Taiwan is enmeshed in a diplomatic crisis that threatens the stability of Asia.
Just over a decade ago, the entire Central American isthmus recognized Taipei, representing a contiguous bloc of seven countries among a platoon of 25 nations that had yet to buckle to Beijing’s will and endorse the “one China principle,” under which Beijing is intent on forcing the world to acquiesce to the view that Taiwan is an inalienable part of its territory.
Now, after Costa Rica broke ties in 2007 and El Salvador followed suit last week, barely more than half the isthmus maintains ties with Taipei, part of a dwindling global group of 16 small countries and the Holy See.
The last two years have seen five countries switch recognition in relatively quick succession, putting Taiwan on a hastened path towards a potential crisis point of “diplomatic zero”: a situation in which no global government recognizes Taiwan.
The defections result from a diplomatic war waged by the Chinese Communist Party (CCP) to squeeze President Tsai Ing-wen (蔡英文) and her Democratic Progressive Party (DPP), whose Foreign Minister Joseph Wu (吳釗燮) lambasted San Salvador for being lured by China’s “checkbook diplomacy.”
The CCP, in its systematic dismantling of Taiwan’s diplomatic network, is spurred by its perception that Tsai and her DPP administration favor independence from China. Tsai herself has said that she favors maintaining the status quo in cross-Strait relations, but the credibility of this position is undermined in China’s eyes by her track record as a politician, notably as the co-author with former President Lee Teng-hui (李登輝) of the ” two state solution” in 1999, which advocated for China and Taiwan to engage in a special “state to state relationship.”
Beijing views recent statements from Taiwan Premier William Lai (賴清德) affirming that he is a ” political worker for Taiwan independence” as further evidence of the incongruity between Tsai’s outward pronouncements and her political beliefs.
Analysts quickly noted that El Salvador’s ruling Farabundo Martí National Liberation Front (FMLN) government, heavily favored to lose power in next February’s national elections, likely wanted to shift to China while they still had time – a claim denied by San Salvador.
The announcement of the defection coincided with Tsai’s return to Taiwan soil after a nine-day diplomatic visit to Belize and Paraguay that included widely publicized stopovers in Los Angeles and Houston. The timing suggests that Beijing was able to stage manage the process to its own ends as a means of publicly punishing Tsai and the U.S. for having the temerity to indulge in such a public show of mutual support.
“Using the return from the region by President Tsai allowed El Salvador’s action to undermine the Tsai trip and serve as a “message” to others,” Robert Evan Ellis, a research professor of Latin American Studies at the U.S. Army War College Strategic Studies Institute who focuses on Latin America’s relationship with China, told The News Lens.
Ties between the U.S. and San Salvador have cooled significantly since the administration of U.S. President Donald Trump opted not to renew “Temporary Protected Status” for some 190,000 Salvadorans who will now be subjected to forced expulsion. In a recent commentary, Prof. Ellis posits that the deteriorating relationship between Washington and San Salvador “may have convinced the FMLN, already seemingly on its way out of power, that it had nothing to lose.”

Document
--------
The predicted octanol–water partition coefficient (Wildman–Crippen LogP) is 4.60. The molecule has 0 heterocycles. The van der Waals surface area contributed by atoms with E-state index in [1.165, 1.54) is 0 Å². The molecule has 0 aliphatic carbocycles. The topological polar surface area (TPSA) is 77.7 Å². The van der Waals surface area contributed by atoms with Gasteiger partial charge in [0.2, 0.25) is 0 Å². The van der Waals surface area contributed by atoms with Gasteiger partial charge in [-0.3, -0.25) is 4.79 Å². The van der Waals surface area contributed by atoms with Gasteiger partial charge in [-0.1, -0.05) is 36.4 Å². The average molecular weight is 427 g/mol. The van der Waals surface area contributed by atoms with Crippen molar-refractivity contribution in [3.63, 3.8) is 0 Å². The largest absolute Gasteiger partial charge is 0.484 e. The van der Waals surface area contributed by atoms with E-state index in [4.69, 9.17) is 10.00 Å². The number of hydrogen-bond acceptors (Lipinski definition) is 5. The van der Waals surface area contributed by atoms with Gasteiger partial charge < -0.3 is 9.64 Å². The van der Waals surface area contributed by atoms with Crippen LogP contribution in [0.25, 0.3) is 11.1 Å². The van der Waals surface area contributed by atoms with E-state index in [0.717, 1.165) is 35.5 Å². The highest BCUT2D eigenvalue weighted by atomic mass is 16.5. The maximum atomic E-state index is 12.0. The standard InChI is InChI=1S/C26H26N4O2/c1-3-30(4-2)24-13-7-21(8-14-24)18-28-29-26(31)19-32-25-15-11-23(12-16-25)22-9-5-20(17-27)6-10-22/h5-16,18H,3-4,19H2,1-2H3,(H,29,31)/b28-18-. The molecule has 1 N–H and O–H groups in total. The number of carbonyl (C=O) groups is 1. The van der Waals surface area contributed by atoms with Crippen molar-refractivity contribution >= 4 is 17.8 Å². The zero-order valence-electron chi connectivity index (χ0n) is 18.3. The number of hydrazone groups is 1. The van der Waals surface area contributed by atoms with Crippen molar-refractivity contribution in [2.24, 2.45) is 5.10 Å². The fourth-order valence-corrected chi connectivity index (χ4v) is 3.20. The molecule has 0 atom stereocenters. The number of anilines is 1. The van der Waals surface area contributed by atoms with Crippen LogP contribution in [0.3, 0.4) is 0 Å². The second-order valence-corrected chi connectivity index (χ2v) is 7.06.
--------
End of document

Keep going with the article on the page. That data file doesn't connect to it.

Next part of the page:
Prof. Ellis told The News Lens that, while he is unsure whether it is possible to ‘blame’ Trump’s rhetoric towards Central America for El Salvador’s change, the move underlines “the importance of the strategic value for the US, through our public diplomacy, of maintaining friendships and goodwill throughout the world.”
The U.S. establishment reacted to El Salvador’s decision with vitriol, including threats by Senator Marco Rubio to agitate for the total cessation of foreign aid – a hardline response which was largely absent when the Dominican Republic dropped Taiwan in May.
“Sending a strong message about the reevaluation of the US Salvadoran relationship, with the implications of impacts for investment in and trade with Salvador, however seemingly combative, does send a strong message to others who may be contemplating such a change,” said Prof. Ellis.
The U.S. may also be awakening to its critical role in ensuring Taiwan’s retention of its diplomatic allies and potentially, by extension, its existential safety.
Chipping away at the Central American bloc
El Salvador’s decision to switch diplomatic recognition represents a significant victory for the CCP and one that has the potential to unhinge what remains the most significant bloc of Taiwanese diplomatic allies.
“The loss of El Salvador is significant because it is one of the three countries, along with Guatemala and Honduras, that make up the Northern Triangle of Central America, which has long been a focus of Taiwan’s engagement with the region,” said Daniel P. Ericson, Managing Director and leader at public affairs consultancy Blue Star Strategies, where he manages the Latin America practice.
“At this point, Central America as a whole is a toss up – with Panama, Costa Rica, and now El Salvador favoring mainland China, while Honduras, Guatemala, Nicaragua and Belize still recognize Taiwan. However, it is highly likely that there will be additional defections to China in the coming year.”
As of Monday, the foreign ministries of Guatemala, Honduras and Nicaragua had all offered pledges of continued support for Taiwan via their embassies in Taipei. The received wisdom is that Tsai’s recent trip to Belize will have done as much as possible to ensure that the government of Prime Minister Dean Barrow does not waver in the short term.
The last two years have seen five countries switch recognition in relatively quick succession, putting Taiwan on a hastened path towards a potential crisis point of ‘diplomatic zero’: a situation in which no global government recognizes Taiwan.
Yet the possibility that other Central American governments could follow San Salvador has set in motion a geopolitical chess game with far-reaching consequences, evinced by a robust response from a perturbed U.S. foreign policy establishment anxious to avoid further erosion of its predominance in Latin America.